Recently I re-watched the 1992 movie “A Few Good Men”. The movie stars a youthful Tom Cruise, Demi Moore and the always-iconic Jack Nicholson. Its story revolves around a court case involving two marines from Guantanamo Bay who are accused of murdering a fellow marine. Jack Nicholson is their superior officer and Tom Cruise is their defense lawyer.
“A Few Good Men” is an absolutely riveting film with great performances, sharp dialogue, beautiful costuming, handsome set design, exquisite lighting, warm and luminous color, and rising action throughout. The film is a classic. Based on three criteria: story, performance and technical elements, I rate this film as 9 out of 10. The movie has an 82% fresh rating on Rotten Tomatoes and a 7.7 out of 10 rating on IMDB. These are very good ratings for any film. In fact, they are almost identical to the audience ratings “Because of Grácia” got on IMDB and Rotten Tomatoes.
Why am I telling you about “A Few Good Men”? Good question, pardon the pun. I hadn’t seen the film since becoming a filmmaker in 2005, and had not paid close attention to its compelling storyline, exceptional performances, and technical excellence. Seeing it again excited me about making quality films, films that will stand the test of time.
This time around, I was struck by the character played by Kiefer Sutherland. As the son of Donald Sutherland and Shirley Douglas and the grandson of Tommy Douglas, the former premier of Saskatchewan, Kiefer has a strong connection to Saskatchewan. I’ve enjoyed Kiefer’s performances dating back to “Stand By Me” (1986) and “The Lost Boys” (1987). He plays antagonistic characters with passion, honesty and integrity. In “A Few Good Men”, Sutherland portrays 2nd Lieutenant Jonathon Kendrick, a marine on a mission. He’s super serious about three things; God, country and being a marine. Listening to his accent, it’s clear that he is from the south. He is quick to remind people that he is a follower of Jesus Christ. He is also one-dimensional with no character arc from beginning to end -- wooden, judgmental and humorless. He holds Tom Cruise’s character, a fast-talking lawyer from Washington DC, in utter contempt.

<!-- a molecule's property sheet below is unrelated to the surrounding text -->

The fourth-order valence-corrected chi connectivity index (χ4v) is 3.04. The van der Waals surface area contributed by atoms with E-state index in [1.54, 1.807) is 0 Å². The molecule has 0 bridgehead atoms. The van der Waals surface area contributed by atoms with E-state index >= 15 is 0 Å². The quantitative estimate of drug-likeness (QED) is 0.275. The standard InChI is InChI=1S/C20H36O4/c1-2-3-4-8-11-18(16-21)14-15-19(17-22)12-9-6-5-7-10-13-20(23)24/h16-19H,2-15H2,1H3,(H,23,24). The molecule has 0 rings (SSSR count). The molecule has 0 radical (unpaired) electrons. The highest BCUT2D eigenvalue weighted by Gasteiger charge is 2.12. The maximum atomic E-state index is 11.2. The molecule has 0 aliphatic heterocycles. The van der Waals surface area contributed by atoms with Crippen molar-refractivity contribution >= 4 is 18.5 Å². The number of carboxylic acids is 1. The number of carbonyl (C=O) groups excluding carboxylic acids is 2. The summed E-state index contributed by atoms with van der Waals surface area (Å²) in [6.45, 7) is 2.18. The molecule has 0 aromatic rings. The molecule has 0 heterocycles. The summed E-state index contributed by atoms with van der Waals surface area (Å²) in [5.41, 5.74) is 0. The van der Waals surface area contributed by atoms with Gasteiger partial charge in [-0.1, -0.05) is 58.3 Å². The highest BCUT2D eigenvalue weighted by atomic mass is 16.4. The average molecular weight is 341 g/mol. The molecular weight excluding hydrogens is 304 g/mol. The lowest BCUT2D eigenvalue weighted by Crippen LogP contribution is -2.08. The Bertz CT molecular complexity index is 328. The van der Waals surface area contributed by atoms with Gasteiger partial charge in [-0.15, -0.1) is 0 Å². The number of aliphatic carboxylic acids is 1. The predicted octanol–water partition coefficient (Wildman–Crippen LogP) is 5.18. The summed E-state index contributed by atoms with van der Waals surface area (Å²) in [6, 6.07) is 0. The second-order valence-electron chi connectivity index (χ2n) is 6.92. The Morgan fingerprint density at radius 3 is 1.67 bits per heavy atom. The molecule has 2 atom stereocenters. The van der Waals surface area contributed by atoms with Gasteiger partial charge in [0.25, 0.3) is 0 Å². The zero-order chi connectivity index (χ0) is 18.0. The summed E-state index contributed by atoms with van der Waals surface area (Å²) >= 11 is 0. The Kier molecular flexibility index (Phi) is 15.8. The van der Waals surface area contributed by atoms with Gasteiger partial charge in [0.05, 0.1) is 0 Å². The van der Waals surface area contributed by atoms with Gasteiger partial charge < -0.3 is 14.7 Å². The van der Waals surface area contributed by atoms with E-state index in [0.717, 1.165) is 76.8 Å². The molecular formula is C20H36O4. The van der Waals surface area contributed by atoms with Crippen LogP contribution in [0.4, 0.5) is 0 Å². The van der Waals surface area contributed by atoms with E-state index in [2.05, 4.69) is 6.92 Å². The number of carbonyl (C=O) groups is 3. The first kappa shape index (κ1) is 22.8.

Reflecting on Kiefer Sutherland’s character, I asked myself: Would the critics have given “A Few Good Men” such glowing reviews if Tom Cruise’s character, a self-centered, secular humanist, had been one dimensional with no character arc? Would they have praised the film if Kiefer Sutherland’s Christian character was complex, funny and the hero of the film? My guess is … probably not. And why is that? Personally, I don’t believe that most film critics or filmmakers understand Christian characters. They don’t relate to their life experience.
That’s where I hope that a new generation of filmmakers can make a difference -- portraying all characters, Christian and non-Christian alike, sympathetically, with a level of complexity that audiences can relate to. As the writer and director of “Because of Grácia”, I have tried to do just that. The main character, Grácia Davis, a committed Christian, is smart, compassionate, fun loving -- and flawed. She has a past that she’s ashamed of. Her combative and agnostic debate teacher, John Livingston, is intelligent, hardworking and has a strong moral compass. Towards the end of the film, he makes a heroic choice.
Re-watching “A Few Good Men” got me super excited about the art of filmmaking. It reignited my desire to create films that make a difference, films that explore the human experience in a God-centered context, films that inspire and challenge people of all ages. I know that “Because of Grácia” is doing so. As I hear reports of how it is touching people from all over the globe, I am reminded of the power of film as a storytelling tool that changes lives.